Big Country Little Car Tour II, Day 14: Reno, NV to San Francisco, CA
A man from Fresno quizzed me in the parking lot, not about the car, but about whether I'd come all that way by myself. "Courage…courage," he said. I hadn't thought of it that way…or not in terms that didn't have me bumbling over the line between "brave" and "foolhardy."
And I went from that heartening convo into some of the toughest driving yet — amazing views in the Tahoe National Forest, amazing turns and straightaways, the agricultural inspection stop, the Donner Pass, but then also the kind of bad driving that is unsystematic and maddening. My happiness to have arrived in the Golden State soon gave way to impatience: it's an interstate, and it has rules about lanes, a social contract, here ignored. A 45-minute traffic slinky in Vacaville revealed itself as the result of a merge from four lanes down to three. Four lanes…down to three. Jesus H. McGillicuddy — just zipper it up! Ever gotten off the Goethals on a summer Sunday? Sixteen lanes down to one and a half, I'll give you 45 minutes. (And have, many times.) This? Come on.
I used the time to catalog California's love affair with vanity plates. In the greater New York area, this is reliable indicator of douchey driving, but California has so many more of them, I don't know what it indicates — maybe that it's cheaper to get them than it is back east. All the BMWs seemed to have them: "K8EEZ," "SLWHND." …"SLWHND"? Congrats, buddy: you've become that Boomer everyone hates, with the parade-speed swanning from one lane to another and the gooby Clapton reference. "More like 'FCKWD,'" I grumbled aloud, just as yet another BMW zipped by me on the left with "DMITJIM" plates. "Ha! …Well played, Dr. Whoever You Are."
As usual, though, a morning of snottily categorizing other drivers and their trying inferiorities boomeranged on me when I got to a big old skyway that cost $5 to cross, and realized I didn't have any cash. Hey, here's an exit: Port Richmond, some kind of secret Navy installation that I got the increasing sense I shouldn't be seeing, never mind looking for an ATM in. Cool views of the water, though. I got us back on 580 East somehow and took care of the cash problem, then sailed over the giant skyway and into the headlands, then onto the Golden Gate Bridge with, apparently, everyone else in Northern California. The view off to the right was blinding, and it started to sink in: "That's the Pacific, buddy."
It got a little hairy coming down off the exit, trying to hook over to Fort Point, but I had it in my head that I wanted to go there, to take a picture of the car next to the bridge. I went through the same series of fruitless left turns about seven times before figuring out that Annie was confused on a street name, and almost gave up, but I could see the signage, so I punted, and it worked. I rumbled into the parking lot and snagged a spot right away.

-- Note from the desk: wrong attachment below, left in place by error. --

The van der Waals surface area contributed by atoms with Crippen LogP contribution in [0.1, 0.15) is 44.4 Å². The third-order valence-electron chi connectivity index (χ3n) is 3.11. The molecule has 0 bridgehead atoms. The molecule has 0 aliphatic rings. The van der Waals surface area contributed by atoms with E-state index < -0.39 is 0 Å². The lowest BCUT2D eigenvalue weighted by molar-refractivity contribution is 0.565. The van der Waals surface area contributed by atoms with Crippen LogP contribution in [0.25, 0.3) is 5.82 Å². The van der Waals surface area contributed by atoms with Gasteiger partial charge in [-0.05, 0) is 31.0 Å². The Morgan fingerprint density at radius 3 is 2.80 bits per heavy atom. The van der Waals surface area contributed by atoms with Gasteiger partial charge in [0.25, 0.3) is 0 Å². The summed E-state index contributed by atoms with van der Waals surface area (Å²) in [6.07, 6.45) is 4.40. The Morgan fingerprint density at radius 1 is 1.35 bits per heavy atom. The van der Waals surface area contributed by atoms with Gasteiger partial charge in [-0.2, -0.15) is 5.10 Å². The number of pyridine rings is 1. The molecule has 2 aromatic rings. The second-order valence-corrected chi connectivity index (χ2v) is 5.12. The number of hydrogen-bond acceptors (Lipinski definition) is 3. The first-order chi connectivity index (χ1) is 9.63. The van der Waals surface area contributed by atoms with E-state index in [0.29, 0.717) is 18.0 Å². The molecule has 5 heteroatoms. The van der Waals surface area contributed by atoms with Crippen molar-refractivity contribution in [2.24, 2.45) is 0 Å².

The sea was right down there, hitting against the rocks and spraying up. Alcatraz glinted in the distance. Campbell's engine ticked. I looked down at the wreckage of the front seat — bottle caps, gas receipts, the corner of a five-dollar bill, the pen tops and cords and banana-peel tabs and tape bits and wrapper shreds, the smashed-flat package of Twin Bing from Nebraska, the lottery card from Indiana. I couldn't stop smiling. We did it. We drove it. The whole goddamn country.
I hopped out with my phone and crossed the access road to get a picture of Cam next to the bridge. She was coated in bugs and sandy grime, but she was there. She got all the way there. I crossed back and put the phone in my pocket and leaned on her passenger door to take in the view, and then, even though she was 1) encrusted in dirt and 2) a car, I spread my arms over her and gave her a hug and told her good job, little girl, good job, good for you. Thank you. A man, walking by: "Isn't that sweet!" You have no idea, friend.
One more labor for my little Miniscules: up up up Gough St. to the hotel. Annie didn't account for the topography of San Francisco, and sent us on an unnecessarily hilly and exciting route, and when we crested the last 50-degree hill and prepared to turn left, the guy in front of me, a Tahoe with New York plates, threw us a thumbs-up in the rearview. "Right?" I said, throwing a thumb back. "[Frr frr frrrrrr]," Campbell said.
The valet on duty can't believe it: "You drove that here? From New York?" Looks that way, doesn't it. Put a chocolate on her pillow, please.
Tags: Big Country Little Car Tour Campbell Congratulations: You're That Guy